Figured I would make the first review one of the more interesting works I’ve read in the last year. It is Victory in the East: A Military History of the First Crusade, by John France. As the title says, this is an analysis of the First Crusade as a military campaign. And in this way, it is a unique work on that problematic event.
France’s aim is to describe how the Crusader army (a mish-mash of knights and military men, with sundry barons, counts, and other nobles) managed to achieve what would become its military goal, the taking of Jerusalem. Given the time period, the technology, the internal dynamics, and the opponents, explaining victory becomes a complex affair.
What France specifically does not want to do, and manages to avoid for the most part throughout the work, is discuss the elements of the First Crusade that tend to be focused upon now: the socio-economic conditions leading up to the campaign, the morality/immorality of the campaign, the development of the “holy war” notion in Western Christendom, and the like. Rather, he simply wants to look at the campaign through the lens of military history, getting a better picture of logistical concerns, attrition rates (from battle, exposure, etc.), strategy and tactics.
Of course, even with this much more narrow focus, France goes into some of the political/ecclesiastical conflicts within the Crusade. So, for instance, he considers to what extent Pope Urban II was influenced in his call for battle by his desire to see the Western and Eastern Churches unified again. Or, also, he focuses on the difficulties the European leaders faced when consulting with the Byzantine Emperor Alexius I Commenus (the fellow they were theoretically attempting to protect against invasion). But perhaps most interesting is France’s piecing together of the conflicts among the Crusaders themselves: although traveling far, and attempting something quite major, the leadership of the Crusader military (quite like the comparative confusion in terms of political fealty) was never clear. When considering strategy and the like, there was not a straightforward line of command, leading to sundry problems, and making the victory all the more stunning thanks to the problems encountered.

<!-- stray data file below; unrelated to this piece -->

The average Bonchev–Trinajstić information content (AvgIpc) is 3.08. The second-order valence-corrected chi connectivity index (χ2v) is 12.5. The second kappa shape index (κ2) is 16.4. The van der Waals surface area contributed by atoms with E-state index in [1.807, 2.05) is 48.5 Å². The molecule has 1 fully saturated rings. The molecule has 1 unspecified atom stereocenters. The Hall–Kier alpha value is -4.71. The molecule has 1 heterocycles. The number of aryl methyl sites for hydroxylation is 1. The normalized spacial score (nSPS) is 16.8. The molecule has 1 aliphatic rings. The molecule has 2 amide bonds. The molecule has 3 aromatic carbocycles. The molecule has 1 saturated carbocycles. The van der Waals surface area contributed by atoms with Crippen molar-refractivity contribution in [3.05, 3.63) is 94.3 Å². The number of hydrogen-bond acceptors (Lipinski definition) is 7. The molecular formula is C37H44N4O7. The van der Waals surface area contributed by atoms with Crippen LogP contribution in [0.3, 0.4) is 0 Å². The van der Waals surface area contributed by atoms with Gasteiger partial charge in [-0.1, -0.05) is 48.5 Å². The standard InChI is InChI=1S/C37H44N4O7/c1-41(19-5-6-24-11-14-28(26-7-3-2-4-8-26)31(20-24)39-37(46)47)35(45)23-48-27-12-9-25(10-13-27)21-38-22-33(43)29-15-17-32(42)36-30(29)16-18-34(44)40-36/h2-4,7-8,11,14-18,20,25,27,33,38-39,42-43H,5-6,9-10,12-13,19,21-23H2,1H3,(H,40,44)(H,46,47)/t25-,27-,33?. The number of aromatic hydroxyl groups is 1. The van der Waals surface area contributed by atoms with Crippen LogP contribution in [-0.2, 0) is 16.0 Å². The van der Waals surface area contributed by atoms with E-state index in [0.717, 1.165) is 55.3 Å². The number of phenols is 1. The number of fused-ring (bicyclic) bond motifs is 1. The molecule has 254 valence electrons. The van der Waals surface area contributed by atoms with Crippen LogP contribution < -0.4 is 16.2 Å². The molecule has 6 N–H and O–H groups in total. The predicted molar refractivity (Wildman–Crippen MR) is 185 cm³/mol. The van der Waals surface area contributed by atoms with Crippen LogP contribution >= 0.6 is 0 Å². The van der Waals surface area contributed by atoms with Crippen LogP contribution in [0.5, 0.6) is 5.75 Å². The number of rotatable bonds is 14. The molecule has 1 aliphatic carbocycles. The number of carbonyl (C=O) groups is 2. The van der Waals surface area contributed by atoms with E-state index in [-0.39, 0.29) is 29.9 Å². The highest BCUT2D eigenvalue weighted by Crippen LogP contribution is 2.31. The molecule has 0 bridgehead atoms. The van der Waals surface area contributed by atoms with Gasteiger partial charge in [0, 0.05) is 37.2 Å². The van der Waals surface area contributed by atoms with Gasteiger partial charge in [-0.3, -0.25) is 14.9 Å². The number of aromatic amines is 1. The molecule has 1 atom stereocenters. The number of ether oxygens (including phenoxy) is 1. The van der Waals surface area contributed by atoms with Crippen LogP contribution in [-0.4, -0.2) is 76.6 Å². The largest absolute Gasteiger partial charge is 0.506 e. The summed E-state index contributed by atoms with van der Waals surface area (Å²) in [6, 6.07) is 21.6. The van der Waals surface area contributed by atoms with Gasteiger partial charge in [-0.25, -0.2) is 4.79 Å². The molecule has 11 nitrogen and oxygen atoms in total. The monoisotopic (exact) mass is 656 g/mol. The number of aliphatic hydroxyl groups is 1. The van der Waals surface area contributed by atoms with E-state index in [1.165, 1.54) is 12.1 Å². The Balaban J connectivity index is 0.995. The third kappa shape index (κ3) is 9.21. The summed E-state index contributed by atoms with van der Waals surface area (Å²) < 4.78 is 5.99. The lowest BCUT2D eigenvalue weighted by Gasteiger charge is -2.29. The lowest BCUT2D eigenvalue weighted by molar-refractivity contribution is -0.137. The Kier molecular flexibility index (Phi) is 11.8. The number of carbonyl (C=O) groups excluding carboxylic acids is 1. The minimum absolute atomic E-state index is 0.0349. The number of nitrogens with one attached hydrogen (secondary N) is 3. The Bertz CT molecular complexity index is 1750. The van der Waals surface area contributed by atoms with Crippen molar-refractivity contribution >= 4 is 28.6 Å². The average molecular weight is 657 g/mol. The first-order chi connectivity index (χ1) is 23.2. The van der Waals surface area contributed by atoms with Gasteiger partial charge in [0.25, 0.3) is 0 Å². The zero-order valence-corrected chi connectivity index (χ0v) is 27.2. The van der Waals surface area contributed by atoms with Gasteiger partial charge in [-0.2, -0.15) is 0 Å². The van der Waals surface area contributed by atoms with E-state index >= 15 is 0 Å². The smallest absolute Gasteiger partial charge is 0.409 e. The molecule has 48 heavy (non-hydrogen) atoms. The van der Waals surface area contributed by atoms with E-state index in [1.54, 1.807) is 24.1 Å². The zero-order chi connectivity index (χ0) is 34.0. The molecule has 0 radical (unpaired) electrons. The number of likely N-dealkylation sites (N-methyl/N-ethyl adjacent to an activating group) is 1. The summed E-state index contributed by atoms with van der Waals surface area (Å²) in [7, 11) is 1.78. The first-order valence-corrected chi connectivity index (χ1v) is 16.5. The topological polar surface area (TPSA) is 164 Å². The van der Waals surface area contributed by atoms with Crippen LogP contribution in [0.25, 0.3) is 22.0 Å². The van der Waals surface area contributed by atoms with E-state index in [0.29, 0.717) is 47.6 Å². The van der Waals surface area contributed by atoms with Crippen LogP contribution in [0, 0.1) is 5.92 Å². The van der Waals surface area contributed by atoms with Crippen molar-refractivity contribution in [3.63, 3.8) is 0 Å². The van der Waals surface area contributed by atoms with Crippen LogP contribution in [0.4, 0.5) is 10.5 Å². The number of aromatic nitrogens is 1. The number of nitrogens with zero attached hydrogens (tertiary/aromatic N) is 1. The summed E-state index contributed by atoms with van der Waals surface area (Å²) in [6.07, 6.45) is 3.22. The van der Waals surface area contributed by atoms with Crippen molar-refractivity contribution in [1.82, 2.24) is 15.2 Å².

Admittedly, this book can be comparatively dry. Its primary audience will be military history buffs (or those wearing clothes), or (like me) medieval history junkies. But, for a military history, especially one from a time period where records can be sketchy, numbers often inflated, and texts in contradiction, France keeps the work alive and energetic. Anyone who can take the modern reader to the end of the eleventh century, and make him/her care about the fate of, say, Raymond of Toulouse, is a worthwhile writer indeed. Highly recommended.